MANILA, Philippines – Any sports team doesn’t win on talent alone — stacked lineup or not.
It takes willingness and understanding of one’s place within the team.
It takes humility to accept the admonitions of others.
It takes an element of strategy.
And of course, a deep reservoir of belief.
That is the formula for any winning team, and that is why the Laguna Heroes are the first-ever champions of the Professional Chess Association of the Philippines after they dispatched the hard-fighting Camarines Soaring Eagles, 2-1, in Armageddon play.
A Tale of Two Grandmasters
Rogelio “Banjo” Barcenilla. John Paul Gomez.
Two of the Philippines’ best and brightest chess minds. Two Grandmasters. Two winners. So how does one play Board One and the other, Board Five?
Barcenilla occupied Board 1 with Gomez on Board 5; for homegrown players.
You would think that both GMs would occupy either the first two boards. But Board 5? That is like asking LeBron James to come off the bench (with all due respect to GM Joey Antonio, who is the LBJ of the Iloilo Kisela Knights).
“It is important for me that everyone knows their roles,”pointed out Gomez. “That we have a hierarchy.”
“When we had an opportunity to get AJ Literatus on the final day of putting the team lineup, we also thought about putting him on Board 2 because he is a Fide Master and a very good player.”
“Going down to Board 5 in the homegrown slot (Gomez is from Biñan, Laguna) gave us flexibility up and down the lineup,” added team owner and coach Dr. Alfred Paez. “It takes great humility for a GM to accept that and fulfill his role within the team. It’s a matter of match-ups too. This is chess after all.”
A stacked and loaded lineup
There’s that famous quote from Rudyard Kipling about the strength of the pack being the wolf (the GMs) and the strength of the wolf being the pack (the team).
Having two GMs in Laguna is like having a nuclear arsenal. But even if the two GMs win all their games, it will not be enough to get a team win because it is team play.
“I used to think that it is only in basketball where team play is important and not in chess,” admitted Gomez “But after this win, I have changed my mind.”
With Literatus, Woman National Master Karen Enriquez, and FM Efren Bagamasbad on Boards 2, 3 and 4, respectively, in between the two GMs, Laguna had a talented lineup.
Even their homegrown lads — Vince Medina, Kimuel Lorenzo and Arjie Bayangat — had their strengths. Medina’s specialty was blitz play. Something that Gomez readily admitted wasn’t his forte at first.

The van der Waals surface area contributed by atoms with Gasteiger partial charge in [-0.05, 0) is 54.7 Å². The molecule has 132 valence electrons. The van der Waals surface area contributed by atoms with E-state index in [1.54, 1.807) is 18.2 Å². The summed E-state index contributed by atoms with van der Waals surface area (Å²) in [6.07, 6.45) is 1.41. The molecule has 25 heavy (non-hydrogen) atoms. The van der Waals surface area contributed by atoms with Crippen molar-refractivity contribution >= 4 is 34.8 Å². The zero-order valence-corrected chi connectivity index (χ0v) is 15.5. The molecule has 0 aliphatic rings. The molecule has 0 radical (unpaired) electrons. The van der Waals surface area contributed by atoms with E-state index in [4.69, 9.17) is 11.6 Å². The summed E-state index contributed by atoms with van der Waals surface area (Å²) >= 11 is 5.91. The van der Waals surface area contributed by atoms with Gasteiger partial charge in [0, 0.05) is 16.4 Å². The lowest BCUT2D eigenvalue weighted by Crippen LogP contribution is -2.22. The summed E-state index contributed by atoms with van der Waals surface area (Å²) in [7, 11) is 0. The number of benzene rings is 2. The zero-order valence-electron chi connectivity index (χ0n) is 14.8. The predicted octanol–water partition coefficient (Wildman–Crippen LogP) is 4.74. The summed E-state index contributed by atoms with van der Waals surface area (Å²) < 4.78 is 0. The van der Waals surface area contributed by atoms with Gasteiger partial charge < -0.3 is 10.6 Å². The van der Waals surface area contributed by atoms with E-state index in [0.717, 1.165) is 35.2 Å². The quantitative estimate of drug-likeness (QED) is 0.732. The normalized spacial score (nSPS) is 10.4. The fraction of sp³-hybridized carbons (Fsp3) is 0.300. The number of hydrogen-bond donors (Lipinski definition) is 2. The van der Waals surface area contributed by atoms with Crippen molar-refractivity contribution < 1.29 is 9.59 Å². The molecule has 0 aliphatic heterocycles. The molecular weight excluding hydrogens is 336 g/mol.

“All the games we play and by all our teammates are important,” succinctly put Literatus.
“When you draw or lose, part of the game just like winning,” chimed in Enriquez. “We have to do our part.”
Bagamasbad recalled where he struggled against San Juan’s International Master Ricky de Guzman who didn’t beat all season long.
Paez’ advice was, “Even a draw will be good for us.”
And Bagamasbad did get a draw that allowed for a draw that setup Armageddon play in Game 2 of the Northern Division Finals; one where the Heroes won, 3-0.
“We had faith in one another,” said Bagamasbad, who also pointed out to an earlier encounter with Camarines last March 3 where the Heroes played minus Enriquez who was indisposed. “There were only six of us but we won convincingly,” pointed out the senior player. “That gave us more confidence.”
A willingness to roll the dice
Part of the team’s strategy was to occasionally roll the dice on match-ups.
Lorenzo paid tribute to team owner Dr. Fred for his strategies and willingness to listen to the gut feel of his players.
“Our opponents would be confused because Doc Fred would shuffle my spot with Vince’s,” he said. “That helped a lot along with our preparation by researching our opponents on how they play through the years.”
Barcenilla himself offered to slide down to Board 3 for the final Armageddon match against Camarines. That meant pitting Gomez versus the Soaring Eagles’ wondrous GM, Mark Paragua while Barcenilla would go against Christian Mark Daluz.
It was GM Banjo who also suggested that they play white-black-white as he is an aggressive player while Literatus favors black).
The gambit nearly backfired when Gomez lost to Paragua. Barcenilla held his part of the bargain with a triumph of his own. Now it was all up to Literatus to snatch victory from the jaws of defeat.
“AJ was losing but he turned the tables on Ellan Asuela,” said Lorenzo. “He is a bluffer, and even if in a bind, he always finds ways.”
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